When you turn on Wise Interest or Stocks, you’re investing in units in a fund. If you’re a Norway tax resident, this means you may need to pay income tax and capital gains tax.
Capital gains tax can become due when you dispose of units in the fund and you realise a gain. In other words, when you spend, send, convert or move money to another account.
Income Tax may be due if your income from all sources exceeds your personal allowance. Income tax is based on an annual deemed return on investment — calculated based on the fair market value of the fund units you hold on 1 January.
If you invest in the Interest or Stocks funds it’s deemed part of your taxable wealth, so you may also be subject to Norway’s wealth tax.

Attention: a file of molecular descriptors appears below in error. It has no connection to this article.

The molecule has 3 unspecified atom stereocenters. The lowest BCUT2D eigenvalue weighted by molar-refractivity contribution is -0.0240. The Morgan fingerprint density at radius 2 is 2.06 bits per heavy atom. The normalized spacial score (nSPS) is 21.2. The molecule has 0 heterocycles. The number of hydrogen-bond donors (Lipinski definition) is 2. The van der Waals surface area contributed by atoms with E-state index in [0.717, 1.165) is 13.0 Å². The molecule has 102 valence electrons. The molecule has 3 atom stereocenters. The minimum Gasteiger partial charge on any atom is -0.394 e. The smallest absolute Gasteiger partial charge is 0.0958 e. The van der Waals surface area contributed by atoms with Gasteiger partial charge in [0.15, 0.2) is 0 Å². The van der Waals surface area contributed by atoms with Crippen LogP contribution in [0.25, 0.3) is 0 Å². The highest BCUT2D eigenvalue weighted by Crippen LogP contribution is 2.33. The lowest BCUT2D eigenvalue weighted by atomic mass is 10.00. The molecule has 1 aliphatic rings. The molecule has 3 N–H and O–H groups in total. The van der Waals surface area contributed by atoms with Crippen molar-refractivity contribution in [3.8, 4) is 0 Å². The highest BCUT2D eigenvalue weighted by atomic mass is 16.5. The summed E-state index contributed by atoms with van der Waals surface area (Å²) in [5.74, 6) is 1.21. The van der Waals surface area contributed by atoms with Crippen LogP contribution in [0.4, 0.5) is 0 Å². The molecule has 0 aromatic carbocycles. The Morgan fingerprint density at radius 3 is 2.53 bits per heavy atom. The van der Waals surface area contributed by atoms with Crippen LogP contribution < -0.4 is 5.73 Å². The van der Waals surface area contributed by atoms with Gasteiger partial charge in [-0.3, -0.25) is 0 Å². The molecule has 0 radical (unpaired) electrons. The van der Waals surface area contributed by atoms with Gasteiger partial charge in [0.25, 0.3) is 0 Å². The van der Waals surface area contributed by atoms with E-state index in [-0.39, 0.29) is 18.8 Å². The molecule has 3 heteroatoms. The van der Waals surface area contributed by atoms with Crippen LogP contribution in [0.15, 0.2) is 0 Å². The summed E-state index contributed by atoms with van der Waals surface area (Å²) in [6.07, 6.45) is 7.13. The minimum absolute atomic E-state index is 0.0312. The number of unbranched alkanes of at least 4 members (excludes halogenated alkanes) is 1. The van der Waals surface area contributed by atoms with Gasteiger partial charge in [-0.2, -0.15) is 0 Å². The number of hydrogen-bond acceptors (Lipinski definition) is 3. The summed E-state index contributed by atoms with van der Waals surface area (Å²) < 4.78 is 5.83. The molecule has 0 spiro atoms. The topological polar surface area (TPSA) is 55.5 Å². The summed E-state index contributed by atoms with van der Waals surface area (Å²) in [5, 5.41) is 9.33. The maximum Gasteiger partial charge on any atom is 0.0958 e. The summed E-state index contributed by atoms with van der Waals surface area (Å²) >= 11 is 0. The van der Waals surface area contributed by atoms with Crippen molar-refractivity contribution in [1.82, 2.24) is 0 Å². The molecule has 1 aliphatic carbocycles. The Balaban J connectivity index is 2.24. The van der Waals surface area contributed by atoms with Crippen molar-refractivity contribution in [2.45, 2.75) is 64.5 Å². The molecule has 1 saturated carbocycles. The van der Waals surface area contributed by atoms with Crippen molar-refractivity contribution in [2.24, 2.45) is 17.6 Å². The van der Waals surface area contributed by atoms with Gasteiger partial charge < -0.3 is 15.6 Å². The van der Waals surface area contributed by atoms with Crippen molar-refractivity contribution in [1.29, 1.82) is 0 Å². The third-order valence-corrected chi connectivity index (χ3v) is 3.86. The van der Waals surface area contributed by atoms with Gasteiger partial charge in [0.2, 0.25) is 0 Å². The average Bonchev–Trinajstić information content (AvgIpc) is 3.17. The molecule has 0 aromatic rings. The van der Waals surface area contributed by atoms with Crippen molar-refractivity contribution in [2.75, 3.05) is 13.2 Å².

Filing a tax return
Norway tax resident individuals may need to submit a Norway personal income tax return if your gains are not covered by the capital gains or wealth tax allowances.
As Wise does not report tax details directly to Norwegian tax authorities, the relevant tax data will not form part of your pre-completed tax return.
You can find more information on the Norway tax administration website.
If you're a sole trader using Interest or Stocks passively, the guidance above also applies to you.